Higgins said his seats on the budget and ways-and-means committees give him “leverage” and suggested that the decision to keep the border closed without any explanation could prompt him to vote against Biden administration initiatives.
“This administration wants legislation passed?” Higgins said. “Okay, give us justification for your decision.”
Higgins said the continued border closure doesn’t make sense given the effectiveness of the COVID-19 vaccines, and is costing the U.S. economy an estimated $1.5 billion a week.
Republican Congresswoman Elise Stefanik, whose district includes northern New York border communities like Plattsburgh and Massena, called the decision to keep the land border closed “misguided.”
“President Biden’s failure to reopen the northern border, especially given Canada’s recent decision to reopen the border to fully vaccinated American travellers in August, is absolutely and unequivocally unacceptable,” said Stefanik.
“This failure of the Biden Administration to reopen our Northern Border is devastating to North Country families, businesses, and communities who were hopeful that the United States would reciprocate on Canada’s decision to restore travel across the border.”
Stefanik called on fellow lawmakers to support the Restoring Northern Border Travel Act she introduced last month, which would expand the list of people allowed to cross the border to include family members and property owners.
Democratic Rep. Suzan DelBene said keeping the border closed will result in more businesses shutting down in her Washington State district.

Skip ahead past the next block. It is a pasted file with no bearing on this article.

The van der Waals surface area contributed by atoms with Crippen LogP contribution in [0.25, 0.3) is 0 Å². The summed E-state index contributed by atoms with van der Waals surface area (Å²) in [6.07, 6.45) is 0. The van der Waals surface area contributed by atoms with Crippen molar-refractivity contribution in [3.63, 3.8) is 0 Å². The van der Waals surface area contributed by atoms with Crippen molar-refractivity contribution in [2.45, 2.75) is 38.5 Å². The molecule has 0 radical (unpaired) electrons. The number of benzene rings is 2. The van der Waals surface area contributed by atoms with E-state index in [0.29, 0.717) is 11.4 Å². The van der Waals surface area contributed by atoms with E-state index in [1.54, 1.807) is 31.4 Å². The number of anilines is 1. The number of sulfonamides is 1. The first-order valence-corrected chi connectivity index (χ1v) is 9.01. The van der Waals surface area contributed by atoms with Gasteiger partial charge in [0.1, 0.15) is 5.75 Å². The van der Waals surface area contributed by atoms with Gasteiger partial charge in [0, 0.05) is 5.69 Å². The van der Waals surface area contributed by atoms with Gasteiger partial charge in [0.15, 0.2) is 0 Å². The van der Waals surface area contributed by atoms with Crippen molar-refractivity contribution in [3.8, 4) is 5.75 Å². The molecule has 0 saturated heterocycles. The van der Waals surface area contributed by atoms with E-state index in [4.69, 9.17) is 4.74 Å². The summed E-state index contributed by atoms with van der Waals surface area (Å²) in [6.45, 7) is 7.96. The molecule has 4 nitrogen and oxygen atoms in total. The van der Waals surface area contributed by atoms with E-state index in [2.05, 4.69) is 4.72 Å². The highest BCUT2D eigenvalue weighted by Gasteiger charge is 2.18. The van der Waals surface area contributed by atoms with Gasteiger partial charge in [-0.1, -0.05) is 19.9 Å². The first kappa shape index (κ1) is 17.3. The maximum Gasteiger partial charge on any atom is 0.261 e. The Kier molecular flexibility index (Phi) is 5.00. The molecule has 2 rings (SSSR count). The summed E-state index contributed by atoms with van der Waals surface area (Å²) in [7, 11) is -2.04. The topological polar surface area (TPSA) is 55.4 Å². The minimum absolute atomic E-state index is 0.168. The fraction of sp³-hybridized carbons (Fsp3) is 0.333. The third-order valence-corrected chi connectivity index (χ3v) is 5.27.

“Right now, Canadians can fly from Vancouver to Seattle but residents in the border town of White Rock cannot drive the short distance south across the border to Blaine,” said DelBene, whose district includes the community of Point Roberts, where residents traditionally travel through Canada to get to the rest of the United States.
“Instead of helping them build back better, we’re putting our border communities at a significant disadvantage.”
Elizabeth Thompson can be reached at email@example.com
US Customs agents arrest Canadian woman attempting to smuggle drugs – CTV Toronto
A Canadian woman has been caught attempting to import a significant quantity of cocaine into the country, U.S. border agents report.
The suspect, who was driving a commercial truck loaded with watermelons and peppers, attempted to cross into Canada at the office in Sweetgrass, Mont. on July 29.
Upon further inspection of the truck, U.S. Customs and Border Protection (CBP) officers discovered a number of bags hidden among the cargo.
The substance inside the bags tested positive for cocaine, officials said. The total amount of drugs seized was 31.5 kilograms.
“Utilizing high-tech tools, our frontline CBP Officers used a combination of their training and experience to detect and seize 69.5 pounds of cocaine in the cargo environment,” said area port director Jason Greene, Sweetgrass Port of Entry, in a release.
“The ability to facilitate lawful trade and travel while sustaining a focus on enforcement, is critical to our border security mission.”
Charges are pending against the suspect, who has not been identified.
Canada shocks U.S. in semis, will play for Olympic gold in women's soccer – CBC.ca
After the celebration had ended and the Canadian players started to make their way to the locker room, Captain Christine Sinclair stayed a little longer.
She was lying on the Kashima Stadium grass alone, soaking in the moment.
Relief. Excitement. Redemption.
“We finally won. For those of us who were part of the 2012 game, it was nice to get a little revenge in an Olympic semifinal,” Sinclair said.
Nine years after heartbreak and controversy at Old Trafford at London 2012, the Canadian women’s soccer team defeated the number-one ranked United States 1-0 in their semifinal on Monday at the Tokyo Games.
The only goal of the match came off the boot of Jessie Fleming of London, Ont., who converted a penalty kick in the 74th minute.
Bring on the cheers
Find live streams, must-watch video highlights, breaking news and more in one perfect Olympic Games package. Following Team Canada has never been easier or more exciting.